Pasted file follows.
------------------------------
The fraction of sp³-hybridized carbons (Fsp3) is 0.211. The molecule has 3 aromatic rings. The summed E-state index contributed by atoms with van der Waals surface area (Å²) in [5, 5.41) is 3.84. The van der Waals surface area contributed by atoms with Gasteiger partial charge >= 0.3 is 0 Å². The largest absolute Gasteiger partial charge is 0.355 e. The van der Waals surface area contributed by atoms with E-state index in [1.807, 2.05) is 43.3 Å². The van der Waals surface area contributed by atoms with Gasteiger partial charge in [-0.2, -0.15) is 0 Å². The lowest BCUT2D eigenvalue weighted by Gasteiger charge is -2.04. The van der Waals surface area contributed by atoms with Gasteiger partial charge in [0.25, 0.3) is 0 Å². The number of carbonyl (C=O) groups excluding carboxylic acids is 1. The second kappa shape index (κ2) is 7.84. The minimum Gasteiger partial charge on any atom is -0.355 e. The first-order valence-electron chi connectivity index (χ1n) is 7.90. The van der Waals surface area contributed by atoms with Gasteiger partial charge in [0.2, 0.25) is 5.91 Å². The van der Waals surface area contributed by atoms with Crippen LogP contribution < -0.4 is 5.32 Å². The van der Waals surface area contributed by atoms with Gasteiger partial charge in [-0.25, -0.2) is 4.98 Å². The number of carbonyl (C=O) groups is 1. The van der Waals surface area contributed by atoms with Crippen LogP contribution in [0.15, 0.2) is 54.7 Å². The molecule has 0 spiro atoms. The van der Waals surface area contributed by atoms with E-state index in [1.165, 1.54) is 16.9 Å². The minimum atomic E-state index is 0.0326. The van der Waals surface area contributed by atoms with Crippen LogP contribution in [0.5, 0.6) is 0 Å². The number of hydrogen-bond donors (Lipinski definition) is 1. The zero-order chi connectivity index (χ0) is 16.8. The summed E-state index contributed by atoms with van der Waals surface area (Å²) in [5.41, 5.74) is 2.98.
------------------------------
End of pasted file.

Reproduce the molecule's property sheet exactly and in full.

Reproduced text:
The fraction of sp³-hybridized carbons (Fsp3) is 0.211. The molecule has 3 aromatic rings. The summed E-state index contributed by atoms with van der Waals surface area (Å²) in [5, 5.41) is 3.84. The van der Waals surface area contributed by atoms with Gasteiger partial charge >= 0.3 is 0 Å². The largest absolute Gasteiger partial charge is 0.355 e. The van der Waals surface area contributed by atoms with E-state index in [1.807, 2.05) is 43.3 Å². The van der Waals surface area contributed by atoms with Gasteiger partial charge in [-0.2, -0.15) is 0 Å². The lowest BCUT2D eigenvalue weighted by Gasteiger charge is -2.04. The van der Waals surface area contributed by atoms with Gasteiger partial charge in [0.25, 0.3) is 0 Å². The number of carbonyl (C=O) groups excluding carboxylic acids is 1. The second kappa shape index (κ2) is 7.84. The minimum Gasteiger partial charge on any atom is -0.355 e. The first-order valence-electron chi connectivity index (χ1n) is 7.90. The van der Waals surface area contributed by atoms with Gasteiger partial charge in [0.2, 0.25) is 5.91 Å². The van der Waals surface area contributed by atoms with Crippen LogP contribution < -0.4 is 5.32 Å². The van der Waals surface area contributed by atoms with Gasteiger partial charge in [-0.25, -0.2) is 4.98 Å². The number of carbonyl (C=O) groups is 1. The van der Waals surface area contributed by atoms with Crippen LogP contribution in [0.15, 0.2) is 54.7 Å². The molecule has 0 spiro atoms. The van der Waals surface area contributed by atoms with E-state index in [1.165, 1.54) is 16.9 Å². The minimum atomic E-state index is 0.0326. The van der Waals surface area contributed by atoms with Crippen LogP contribution in [0.5, 0.6) is 0 Å². The number of hydrogen-bond donors (Lipinski definition) is 1. The zero-order chi connectivity index (χ0) is 16.8. The summed E-state index contributed by atoms with van der Waals surface area (Å²) in [5.41, 5.74) is 2.98.